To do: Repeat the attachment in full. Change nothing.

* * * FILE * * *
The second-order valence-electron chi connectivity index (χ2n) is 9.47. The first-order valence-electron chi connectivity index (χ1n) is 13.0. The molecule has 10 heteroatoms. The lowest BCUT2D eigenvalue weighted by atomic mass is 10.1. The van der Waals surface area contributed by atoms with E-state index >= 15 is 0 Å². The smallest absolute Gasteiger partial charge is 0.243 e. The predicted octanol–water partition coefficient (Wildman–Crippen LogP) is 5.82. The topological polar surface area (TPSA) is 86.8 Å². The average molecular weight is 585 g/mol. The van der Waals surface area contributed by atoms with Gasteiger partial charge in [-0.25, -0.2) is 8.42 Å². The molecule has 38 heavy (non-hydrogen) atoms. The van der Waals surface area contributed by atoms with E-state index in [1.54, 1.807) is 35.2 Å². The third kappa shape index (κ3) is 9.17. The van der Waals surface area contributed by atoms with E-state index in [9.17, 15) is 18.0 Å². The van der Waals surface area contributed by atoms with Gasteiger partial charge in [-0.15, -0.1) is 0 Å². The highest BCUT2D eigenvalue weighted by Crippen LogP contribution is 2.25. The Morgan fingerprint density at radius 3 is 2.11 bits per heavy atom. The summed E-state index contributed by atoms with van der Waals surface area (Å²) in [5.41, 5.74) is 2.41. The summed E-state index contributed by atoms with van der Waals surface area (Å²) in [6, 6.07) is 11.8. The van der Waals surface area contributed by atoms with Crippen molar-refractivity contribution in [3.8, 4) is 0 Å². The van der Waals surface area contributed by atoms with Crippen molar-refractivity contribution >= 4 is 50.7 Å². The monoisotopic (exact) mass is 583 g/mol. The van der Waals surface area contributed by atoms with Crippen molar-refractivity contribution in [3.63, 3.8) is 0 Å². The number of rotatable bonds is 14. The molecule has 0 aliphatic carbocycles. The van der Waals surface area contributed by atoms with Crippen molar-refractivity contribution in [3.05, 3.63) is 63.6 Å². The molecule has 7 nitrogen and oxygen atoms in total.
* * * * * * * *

The second-order valence-electron chi connectivity index (χ2n) is 9.47. The first-order valence-electron chi connectivity index (χ1n) is 13.0. The molecule has 10 heteroatoms. The lowest BCUT2D eigenvalue weighted by atomic mass is 10.1. The van der Waals surface area contributed by atoms with E-state index >= 15 is 0 Å². The smallest absolute Gasteiger partial charge is 0.243 e. The predicted octanol–water partition coefficient (Wildman–Crippen LogP) is 5.82. The topological polar surface area (TPSA) is 86.8 Å². The average molecular weight is 585 g/mol. The van der Waals surface area contributed by atoms with Gasteiger partial charge in [-0.25, -0.2) is 8.42 Å². The molecule has 38 heavy (non-hydrogen) atoms. The van der Waals surface area contributed by atoms with E-state index in [1.54, 1.807) is 35.2 Å². The third kappa shape index (κ3) is 9.17. The van der Waals surface area contributed by atoms with E-state index in [9.17, 15) is 18.0 Å². The van der Waals surface area contributed by atoms with Gasteiger partial charge in [-0.15, -0.1) is 0 Å². The highest BCUT2D eigenvalue weighted by Crippen LogP contribution is 2.25. The Morgan fingerprint density at radius 3 is 2.11 bits per heavy atom. The summed E-state index contributed by atoms with van der Waals surface area (Å²) in [5.41, 5.74) is 2.41. The summed E-state index contributed by atoms with van der Waals surface area (Å²) in [6, 6.07) is 11.8. The van der Waals surface area contributed by atoms with Crippen molar-refractivity contribution in [3.8, 4) is 0 Å². The van der Waals surface area contributed by atoms with Crippen molar-refractivity contribution >= 4 is 50.7 Å². The monoisotopic (exact) mass is 583 g/mol. The van der Waals surface area contributed by atoms with Crippen molar-refractivity contribution in [3.63, 3.8) is 0 Å². The number of rotatable bonds is 14. The molecule has 0 aliphatic carbocycles. The van der Waals surface area contributed by atoms with Crippen molar-refractivity contribution in [3.05, 3.63) is 63.6 Å². The molecule has 7 nitrogen and oxygen atoms in total.